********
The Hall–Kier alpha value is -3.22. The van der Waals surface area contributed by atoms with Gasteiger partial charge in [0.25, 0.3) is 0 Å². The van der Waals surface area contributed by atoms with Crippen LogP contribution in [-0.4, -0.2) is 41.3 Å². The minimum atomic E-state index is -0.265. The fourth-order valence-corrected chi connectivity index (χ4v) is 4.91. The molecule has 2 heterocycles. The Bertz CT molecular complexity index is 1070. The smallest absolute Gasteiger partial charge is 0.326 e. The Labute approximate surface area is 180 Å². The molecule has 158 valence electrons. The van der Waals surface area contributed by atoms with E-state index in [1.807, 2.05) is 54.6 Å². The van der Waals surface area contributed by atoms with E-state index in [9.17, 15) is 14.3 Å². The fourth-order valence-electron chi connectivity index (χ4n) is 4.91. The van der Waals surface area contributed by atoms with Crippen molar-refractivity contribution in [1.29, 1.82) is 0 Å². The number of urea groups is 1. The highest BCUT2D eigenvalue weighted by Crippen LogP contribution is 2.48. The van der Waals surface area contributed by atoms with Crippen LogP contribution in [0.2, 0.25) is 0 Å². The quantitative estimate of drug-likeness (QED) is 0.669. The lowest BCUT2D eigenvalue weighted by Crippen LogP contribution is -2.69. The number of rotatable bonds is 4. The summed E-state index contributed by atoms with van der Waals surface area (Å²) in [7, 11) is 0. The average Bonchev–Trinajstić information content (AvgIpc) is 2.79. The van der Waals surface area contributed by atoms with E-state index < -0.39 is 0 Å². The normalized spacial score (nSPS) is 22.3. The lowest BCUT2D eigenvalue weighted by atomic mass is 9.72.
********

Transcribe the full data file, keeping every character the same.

The Hall–Kier alpha value is -3.22. The van der Waals surface area contributed by atoms with Gasteiger partial charge in [0.25, 0.3) is 0 Å². The van der Waals surface area contributed by atoms with Crippen LogP contribution in [-0.4, -0.2) is 41.3 Å². The minimum atomic E-state index is -0.265. The fourth-order valence-corrected chi connectivity index (χ4v) is 4.91. The molecule has 2 heterocycles. The Bertz CT molecular complexity index is 1070. The smallest absolute Gasteiger partial charge is 0.326 e. The Labute approximate surface area is 180 Å². The molecule has 158 valence electrons. The van der Waals surface area contributed by atoms with E-state index in [1.807, 2.05) is 54.6 Å². The van der Waals surface area contributed by atoms with E-state index in [9.17, 15) is 14.3 Å². The fourth-order valence-electron chi connectivity index (χ4n) is 4.91. The van der Waals surface area contributed by atoms with Crippen molar-refractivity contribution in [1.29, 1.82) is 0 Å². The number of urea groups is 1. The highest BCUT2D eigenvalue weighted by Crippen LogP contribution is 2.48. The van der Waals surface area contributed by atoms with Crippen LogP contribution in [0.2, 0.25) is 0 Å². The quantitative estimate of drug-likeness (QED) is 0.669. The lowest BCUT2D eigenvalue weighted by Crippen LogP contribution is -2.69. The number of rotatable bonds is 4. The summed E-state index contributed by atoms with van der Waals surface area (Å²) in [7, 11) is 0. The average Bonchev–Trinajstić information content (AvgIpc) is 2.79. The van der Waals surface area contributed by atoms with E-state index < -0.39 is 0 Å². The normalized spacial score (nSPS) is 22.3. The lowest BCUT2D eigenvalue weighted by atomic mass is 9.72.